More retail casualties: Circuit City

This one hits at home.  I am a native Richmonder and have lived in the area all of my life.  I have friends who work or have worked for the company.  It’s HQ was here.  Carmax started here (Carmax was owned by Circuit City, but was spun off years ago.)  Circuit City is probably one of last national retailers to have called Richmond home.  Best Products closed up many years ago.  Thalhimer’s and Miller and Rhodes-not quite national, but they had stores in several other states, were bought up and are no longer around.

Circuit City filed for bankruptcy protection back in November of 2008.  The holiday buying season did not do much for Circuit City’s bottom line.  The remaining 567 stores will be liquidated and thirty thousand people will lose their jobs.  The company had hoped that a buyer would be found for the company, but none came forward.

Circuit City began life as Wards Company in Richmond, Virginia in 1949.  The company was founded by Samuel Wurtzel.  During the 1950’s, the company expanded and, by 1959, there were four stores in the Richmond area.  From that time through the 1980’s, the company tried many formats and operated stores under several names, including ‘Wards Loading Dock, Sight N Sound and, of course, Circuit City.  The Loading Dock was the company’s first large format store.  That format was the more successful and customers also liked the Circuit City name, which became the company name in 1984 when it began trading on the stock exchange.  By 1990, the chain was a significant national chain.  It entered New York by acquiring the remnants of Lafeyette Radio. 

It entered the banking world by founding the First North American National Bank, which it sold to Chase Bank in 2004.

Circuit City’s biggest problem was, of course, Best Buy.  Circuit City really did not anticipate the emergence of Best Buy and, unfortunately, they are paying for that mistake now.  Other factors include the big box warehouse stores and the internet.  Circuit City was just too slow in trying to catch up and, sadly, never really offered anything to make them standout.  They could not compete in price and, over the years, developed a poor reputation in the customer service department.  I can remember many times where I either needed help and could not get any, was swamped by sales people when I did not need them or, get this, was made to wait or just plane ignored when the attractive woman JUST came in the area.  Happened many times.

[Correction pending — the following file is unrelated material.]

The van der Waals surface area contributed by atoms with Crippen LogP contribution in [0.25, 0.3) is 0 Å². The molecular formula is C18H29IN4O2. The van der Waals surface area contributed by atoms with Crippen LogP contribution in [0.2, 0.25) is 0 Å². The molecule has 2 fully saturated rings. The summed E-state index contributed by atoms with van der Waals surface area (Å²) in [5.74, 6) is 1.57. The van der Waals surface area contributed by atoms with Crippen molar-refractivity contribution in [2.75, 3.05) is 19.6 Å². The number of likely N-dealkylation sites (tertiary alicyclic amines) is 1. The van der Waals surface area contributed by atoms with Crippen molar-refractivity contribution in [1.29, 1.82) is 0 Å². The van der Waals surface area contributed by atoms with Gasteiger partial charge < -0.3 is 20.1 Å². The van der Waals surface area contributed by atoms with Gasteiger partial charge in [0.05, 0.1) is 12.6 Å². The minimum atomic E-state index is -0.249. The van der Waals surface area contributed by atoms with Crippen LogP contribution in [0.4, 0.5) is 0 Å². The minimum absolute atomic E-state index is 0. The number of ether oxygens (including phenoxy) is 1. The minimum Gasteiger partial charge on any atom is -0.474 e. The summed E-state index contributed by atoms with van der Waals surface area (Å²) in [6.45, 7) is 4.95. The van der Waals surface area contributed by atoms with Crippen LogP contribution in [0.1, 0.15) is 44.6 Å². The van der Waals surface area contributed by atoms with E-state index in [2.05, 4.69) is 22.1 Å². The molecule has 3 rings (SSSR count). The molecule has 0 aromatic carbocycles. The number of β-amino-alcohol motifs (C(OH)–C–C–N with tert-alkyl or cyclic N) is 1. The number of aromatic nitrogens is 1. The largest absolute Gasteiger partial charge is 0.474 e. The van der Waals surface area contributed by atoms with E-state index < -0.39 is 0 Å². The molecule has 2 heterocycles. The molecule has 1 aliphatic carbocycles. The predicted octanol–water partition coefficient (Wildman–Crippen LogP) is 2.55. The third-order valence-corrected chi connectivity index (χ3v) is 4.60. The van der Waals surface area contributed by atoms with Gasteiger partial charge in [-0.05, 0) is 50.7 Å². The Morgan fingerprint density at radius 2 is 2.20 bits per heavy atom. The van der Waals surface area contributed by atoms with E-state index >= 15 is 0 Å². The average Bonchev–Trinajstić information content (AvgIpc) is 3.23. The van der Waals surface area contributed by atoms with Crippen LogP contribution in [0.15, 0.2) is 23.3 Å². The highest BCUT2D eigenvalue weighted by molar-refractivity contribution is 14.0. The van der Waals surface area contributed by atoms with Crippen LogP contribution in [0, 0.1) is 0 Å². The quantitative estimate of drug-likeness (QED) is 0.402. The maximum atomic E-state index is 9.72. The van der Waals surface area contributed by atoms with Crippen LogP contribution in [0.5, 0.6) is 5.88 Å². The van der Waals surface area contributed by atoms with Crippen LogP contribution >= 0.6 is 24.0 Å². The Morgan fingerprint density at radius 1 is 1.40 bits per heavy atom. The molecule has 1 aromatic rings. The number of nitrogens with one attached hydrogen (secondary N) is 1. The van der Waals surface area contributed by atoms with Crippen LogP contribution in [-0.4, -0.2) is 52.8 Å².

Admittedly, I am part of the reason they are going under.  I pretty much stopped shopping there years ago, for the very reasons mentioned above.  When Best Buy opened a store right across from the Circuit City I frequented, I was unimpressed and continued to shop the City.  However, about six months later, I went to Circuit City to buy a computer.  The service was terrible.  They made me so mad, I went across the street and bought one at Best Buy.  I’ve been shopping there since.  Oh, I still went to Circuit City, when they had a sale or had something I could not get at Best Buy.  I don’t remember the last time  I bought anything there.  Probably sometime before Christmas, but I don’t remember.

If no miracle happens, Circuit City will just be another footnote in the retail history of the nation.  While I may not have shopped there regularly over the last few years, I will miss them.  Anytime competition is diminished, the consumer will suffer.  Circuit City’s demise removes a big competitor from Best Buy and others.  I feel worse for the 30 thousand or so who will lose their jobs.  I suppose the only good thing about this is the timing.  They did at least make it through the first of the year.

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